DefinitionThis section has been translated automatically.
Infant seborrheic dermatitis
Occurrence/EpidemiologyThis section has been translated automatically.
Common infant disease that occurs in 2-5% of infants.
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EtiopathogenesisThis section has been translated automatically.
Unexplained, in > 90% of the affected children, intestinal candidosis can be detected.
Under the influence of high temporary endogenous androgen production by the adrenal cortex, the sebaceous glands of the newborn are active, become inactive again later and remain inactive until the beginning of puberty.
ManifestationThis section has been translated automatically.
Mostly manifested in the first 3 months of life. This results in a clear difference to atopic dermatitis of the infant, which only becomes manifest after the 3rd month of life.
LocalizationThis section has been translated automatically.
Predilection sites: capillitium (parietal region) also known as gneiss, face, neck and chest region and intertriginous areas.
Clinical featuresThis section has been translated automatically.
Greasy, yellow scaly crusts on the head or retroauricular, also in the area of the eyebrows, nasolabial folds and cheeks. Dry scaling on the trunk and in the intertriginous areas is also not uncommon. In generalisation one speaks of Erythrodermia desquamativa (a term that has been largely left out today).
Differential diagnosisThis section has been translated automatically.
Atopic dermatitis: in the first months of life, DD is difficult to detect, as the clinical picture of atopy only develops with increasing age (not before 3 months of age).
Psoriasis capitis: in pronounced forms, psoriasis (capitis) can be excluded.
Langerhans cell histiocytosis: this rare diagnosis must be taken into account in the case of clinical courses resistant to therapy.
General therapyThis section has been translated automatically.
External therapyThis section has been translated automatically.
Overall drying and anti-inflammatory.
Head lesions: In case of light dandruff, head wash with blanched external agents (e.g. Dermowas, Satina, Sebamed liquid). Heavily scaling or crusting head areas can be treated with 0.5-2% salicylic acid oil (olive oil base) over several days with a head bandage. Caution! Resorption of salicylic acid! For babies only apply in a circumscribed manner!
Tanning agents, e.g. tannolact, have proven to be effective, first as lotio, then in cream form when the skin condition is calmed. Weeping bends and wrinkles can be treated with drying pastes (APP Children's Ointment, Candio Hermal Soft Paste). Alternatively, zinc oil can be used (shake well before use).
In case of bacterial superimposition: experiment with topical antibiotics like a cream containing fucidic acid.
Handwarm baths with anti-inflammatory additives such as wheat bran and oat straw extract (Silvapin).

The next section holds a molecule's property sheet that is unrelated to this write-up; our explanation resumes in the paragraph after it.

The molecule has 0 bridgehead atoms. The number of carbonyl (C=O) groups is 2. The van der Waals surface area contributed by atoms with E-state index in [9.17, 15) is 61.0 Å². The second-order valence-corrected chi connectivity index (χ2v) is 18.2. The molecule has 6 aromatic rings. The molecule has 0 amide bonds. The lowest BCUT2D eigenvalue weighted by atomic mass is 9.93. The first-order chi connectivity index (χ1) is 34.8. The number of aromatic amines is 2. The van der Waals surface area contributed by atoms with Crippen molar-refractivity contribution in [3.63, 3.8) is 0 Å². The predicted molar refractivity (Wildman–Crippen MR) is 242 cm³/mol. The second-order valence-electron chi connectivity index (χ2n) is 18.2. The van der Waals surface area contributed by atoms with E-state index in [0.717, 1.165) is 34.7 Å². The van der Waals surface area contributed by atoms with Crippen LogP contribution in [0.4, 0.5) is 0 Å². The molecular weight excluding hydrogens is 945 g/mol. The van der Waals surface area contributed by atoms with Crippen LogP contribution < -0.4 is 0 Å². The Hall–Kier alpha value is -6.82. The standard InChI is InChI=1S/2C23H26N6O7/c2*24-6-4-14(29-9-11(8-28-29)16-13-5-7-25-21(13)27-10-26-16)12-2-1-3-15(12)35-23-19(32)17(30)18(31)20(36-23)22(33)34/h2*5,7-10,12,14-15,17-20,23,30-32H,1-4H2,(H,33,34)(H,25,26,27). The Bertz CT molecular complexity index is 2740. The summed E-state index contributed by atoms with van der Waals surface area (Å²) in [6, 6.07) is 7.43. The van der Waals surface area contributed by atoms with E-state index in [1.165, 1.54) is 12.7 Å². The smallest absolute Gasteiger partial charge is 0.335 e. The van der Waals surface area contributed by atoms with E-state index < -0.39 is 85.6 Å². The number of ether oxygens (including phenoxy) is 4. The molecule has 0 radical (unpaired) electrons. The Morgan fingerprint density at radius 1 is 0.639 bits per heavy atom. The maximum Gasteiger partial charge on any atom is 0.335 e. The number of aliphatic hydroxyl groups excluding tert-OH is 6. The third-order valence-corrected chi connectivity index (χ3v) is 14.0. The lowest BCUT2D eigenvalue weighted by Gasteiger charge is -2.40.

Internal therapyThis section has been translated automatically.
For severe itching, antihistamines such as doxylaminosuccinate (e.g. mereprine syrup 1-2 times/day 1 teaspoon) for infants from 6 months. In case of positive stool findings, sanitation with nystatin-containing topicals (Candio Hermal Suspension, Moronal) 4 times/day 1 ml p.o.
Systemic therapy with a glucocorticoid (prednisolone 1.0mg/kgkgKG) is only necessary in exceptional cases.
Antibiotics are to be used if necessary (signs of bacterial superinfection) after antibiogram.
Note(s)This section has been translated automatically.
Clinical. In case of weeping changes, bacterial/mycotic overlay should be excluded by means of a smear. Check stool for yeast.
LiteratureThis section has been translated automatically.
- Broberg A (1995) Pityrosporum ovale in healthy children, infantile seborrhoeic dermatitis and atopic dermatitis. Acta Derm Venereol Suppl (Stockh) 191: 1-47
- Foley P et al (2003) The frequency of common skin conditions in preschool-aged children in Australia: seborrheic dermatitis and pityriasis capitis (cradle cap). Arch Dermatol 139: 318-322
- Kim HJ et al (2001) Generalized seborrheic dermatitis in an immunodeficient newborn. Cutis 67: 52-54
- Krowuch DP et al (1992) Pediatric dermatology update. Pediatric 90: 259-264
- Moises-Alfaro CB et al (2002) Are infantile seborrheic and atopic dermatitis clinical variants of the same disease? Int J Dermatol 41: 349-35
- Seebacher C et al (2006) Candidosis of the skin. J Dtsch Dermatol Ges 4: 591-596
- Siegfried EC et al (2015) Diagnosis of Atopic Dermatitis: Mimics, Overlaps, and Complications. J Clin Med 4: 884-917.
Victoire A et al (2019) Interventions for infantile seborrhoeic dermatitis (including cradle cap).
Cochrane Database Syst Rev 3:CD011380.
Incoming links (5)Gneiss; Infant seborrheic eczema; Napkin psoriasis; Salicylic acid oil 2/5 or 10% (nrf 11.44.); Seborrheic eczema;
Outgoing links (13)Antihistamines, systemic; Atopic dermatitis in infancy; Atopic dermatitis (overview); Clotrimazole; Desquamative erythrodermia; Doxylamine; Gneiss; Langerhans cell histiocytosis (overview); Nystatin; Pruritus; ... Show all
Please ask your physician for a reliable diagnosis. This website is only meant as a reference.